The specifications on the Uno say that you can use up to 20 V to power the board. The problem is these capacitors are only rated for 16 V. As you may have already discovered, electrolytic capacitors can fail rather catastrophically when polarity is reversed or when pushed beyond their voltage limit.
Low quality wall warts often have unregulated outputs that can exceed the ratings on the case — especially at lower currents, so be careful here.
One possible hack would be to replace the Uno’s capacitors with ones that boast a higher rating, say, 25 V. The caps are 47 µF electrolytic capacitors. This could be a good beginner’s Arduino project and also a good insurance policy on your board. Note that some boards, like the SMD version of the Uno I have, already come with higher rated capacitors.
Or you can just use a decent quality wall wart within the voltage specs of the capacitors the board comes with.
Just above the DC power jack lies the Arduino’s 5 V regulator. This device has a dropout voltage of around 1 V – 1.2 V depending on the current load. This requires a DC input of at least 6.5 V to ensure 5 V comes out, even though the Arduino specs on the voltage limits say 6 V (on the low end) is ok. Note, however, that the recommended voltage range starts at 7 V.
The power related specs (from the Arduino website) for the Uno are shown in figure 2.
Figure 2: Arduino Uno power specs.
That’s Too Much Power, Scotty!
The Arduino specs don’t say a lot about it, but if you use more than 12 V to power the device the regulator could overheat, damaging the board.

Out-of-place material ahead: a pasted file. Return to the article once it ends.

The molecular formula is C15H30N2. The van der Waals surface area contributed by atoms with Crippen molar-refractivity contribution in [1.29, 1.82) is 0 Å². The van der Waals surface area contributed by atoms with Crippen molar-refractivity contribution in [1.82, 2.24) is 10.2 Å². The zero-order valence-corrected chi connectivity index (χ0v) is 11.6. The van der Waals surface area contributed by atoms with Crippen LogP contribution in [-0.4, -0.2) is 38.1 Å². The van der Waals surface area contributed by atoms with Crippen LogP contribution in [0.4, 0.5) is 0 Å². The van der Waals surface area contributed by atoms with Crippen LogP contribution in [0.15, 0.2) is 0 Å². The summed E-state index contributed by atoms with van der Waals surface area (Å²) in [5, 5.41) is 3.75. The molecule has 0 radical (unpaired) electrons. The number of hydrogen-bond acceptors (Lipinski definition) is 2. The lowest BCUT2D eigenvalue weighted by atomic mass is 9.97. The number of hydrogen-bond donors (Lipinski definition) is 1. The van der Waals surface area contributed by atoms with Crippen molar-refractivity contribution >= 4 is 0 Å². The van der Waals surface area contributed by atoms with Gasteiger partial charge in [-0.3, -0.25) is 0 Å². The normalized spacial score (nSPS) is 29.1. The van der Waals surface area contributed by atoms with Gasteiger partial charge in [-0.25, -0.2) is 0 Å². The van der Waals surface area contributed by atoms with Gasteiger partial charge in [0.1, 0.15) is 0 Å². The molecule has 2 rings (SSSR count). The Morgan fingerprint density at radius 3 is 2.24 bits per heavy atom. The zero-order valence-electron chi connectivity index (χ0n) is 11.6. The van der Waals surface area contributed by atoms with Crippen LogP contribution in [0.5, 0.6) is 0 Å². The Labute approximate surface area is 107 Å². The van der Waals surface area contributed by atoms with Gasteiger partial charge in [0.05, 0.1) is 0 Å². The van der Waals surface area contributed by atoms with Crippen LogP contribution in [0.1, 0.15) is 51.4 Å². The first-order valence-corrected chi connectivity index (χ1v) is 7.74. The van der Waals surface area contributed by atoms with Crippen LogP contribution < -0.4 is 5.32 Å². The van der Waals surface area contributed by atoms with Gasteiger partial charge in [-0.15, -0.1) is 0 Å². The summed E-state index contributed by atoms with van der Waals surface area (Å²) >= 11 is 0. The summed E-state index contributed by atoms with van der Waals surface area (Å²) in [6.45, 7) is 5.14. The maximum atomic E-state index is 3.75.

The voltage regulator does have its own internal over-temperature protection. This will shut it down when the temperature goes above 350° F (175° C).
Once the temperature drops, the regulator will automatically resume operation. This means that powering the board improperly can not only damage it, but cause strange errors and failures as the ATMega328P microcontroller restarts.
For most of us, when we put a finger on an object of about 150° F (65° C), we will only be able to keep our finger on it for a few seconds before the pain sets in. This is a good rule of thumb for hobbyist electronics in general: if you can’t touch it for more than a few seconds, it’s too hot.
The rules may be different if you’re designing a commercial or industrial widget, which often have to stand up to harsher environments, like under the hood of your car.
The Arduino, being a low-cost open-source platform aimed at hobbyists, is not meant to stand up to temperatures much greater than that for very long.
For a 12 V input, the maximum regulator current (using the rule above) is only about 70 mA.
How did I come up with that number?